From the moment Barack Obama walked into the Oval Office he has run the American project in Afghanistan along the lines of his own elegantly brutal binary calculus. A. Give me a stage with a wind machine fluttering an American flag in the background and the text of a speech with the words "victory" in it just in time for the 2012 elections. B. Barring that, give me a "narrative" that presents Afghanistan as a hopeless quagmire and the "War in Afghanistan" as the hideous warmongering legacy of the hated George Bush, from which I have bravely exerted my charms to extricate the long-suffering American taxpayer.

For the crime of honestly proceeding in the knowledge that Plan A was never going to be possible and that only a slow and steady accumulation of Afghan-led victories would be worth America's time and trouble in Afghanistan, General Stanley McChrystal was thrown into the grinding gears of the White House spin machine in the summer of 2010. Here's how daft Americans can be: almost all of them still believe that Obama fired McChrystal because of some intemperate things McChrystal and his staffers said to one another, and which a sleazy Rolling Stone writer scribbled in his notebook, during a session at a pub in Paris.

It's worth recalling those ostensibly outrageous remarks now. "Are you asking about Vice President Biden?" McChrystal says with a laugh. "Who's that?""Biden?" suggests a top adviser. "Did you say: Bite Me?" Well, bite me, because after McChrystal's cashiering came a series of Pentagon career-enders and State Department demotions and White House defenestrations until all that was left was Joe Biden and a stratagem that would make Henry Kissinger blush. It's either in spite of it or because Biden is the dumbest vice-president to come along since Dan Quayle that Option B was Biden's preference all along. In any case this is what the American "policy" has come to: Screw the Afghans. Who in America cares about the Afghans' pathetic yearnings for a democratic and sovereign republic anyway?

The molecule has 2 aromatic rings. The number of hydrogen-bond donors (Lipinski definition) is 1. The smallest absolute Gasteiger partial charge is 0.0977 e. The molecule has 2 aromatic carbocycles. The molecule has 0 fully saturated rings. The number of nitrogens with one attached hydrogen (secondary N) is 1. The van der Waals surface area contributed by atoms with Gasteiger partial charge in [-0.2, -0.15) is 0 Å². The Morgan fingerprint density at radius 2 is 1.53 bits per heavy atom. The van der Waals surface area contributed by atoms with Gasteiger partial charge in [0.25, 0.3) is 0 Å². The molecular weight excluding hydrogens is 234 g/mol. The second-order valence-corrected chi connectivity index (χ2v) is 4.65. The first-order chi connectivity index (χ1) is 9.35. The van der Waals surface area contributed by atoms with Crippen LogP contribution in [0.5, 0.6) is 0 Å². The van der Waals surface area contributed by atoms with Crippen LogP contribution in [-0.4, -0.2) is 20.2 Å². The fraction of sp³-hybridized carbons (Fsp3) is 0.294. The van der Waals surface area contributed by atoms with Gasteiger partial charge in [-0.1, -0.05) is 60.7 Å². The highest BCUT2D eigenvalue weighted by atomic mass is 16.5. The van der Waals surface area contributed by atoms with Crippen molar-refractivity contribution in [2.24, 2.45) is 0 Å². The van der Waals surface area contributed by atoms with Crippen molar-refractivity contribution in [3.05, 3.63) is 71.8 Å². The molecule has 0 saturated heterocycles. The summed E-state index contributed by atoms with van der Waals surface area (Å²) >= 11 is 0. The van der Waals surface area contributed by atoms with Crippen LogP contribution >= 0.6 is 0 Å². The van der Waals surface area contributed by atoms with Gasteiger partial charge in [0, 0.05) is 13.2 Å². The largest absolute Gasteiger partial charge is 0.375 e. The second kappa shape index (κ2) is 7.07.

There's no American "Left" that will cause any trouble. There are Republicans to defeat and a White House to hold. The whole sorry mess can be conveniently blamed on that lowbrow Texan president and all his Republican friends. Every Afghan calamity is a good thing. Every Afghan disaster can only justify the rush to get the hell out of there just as soon as decent appearances will allow.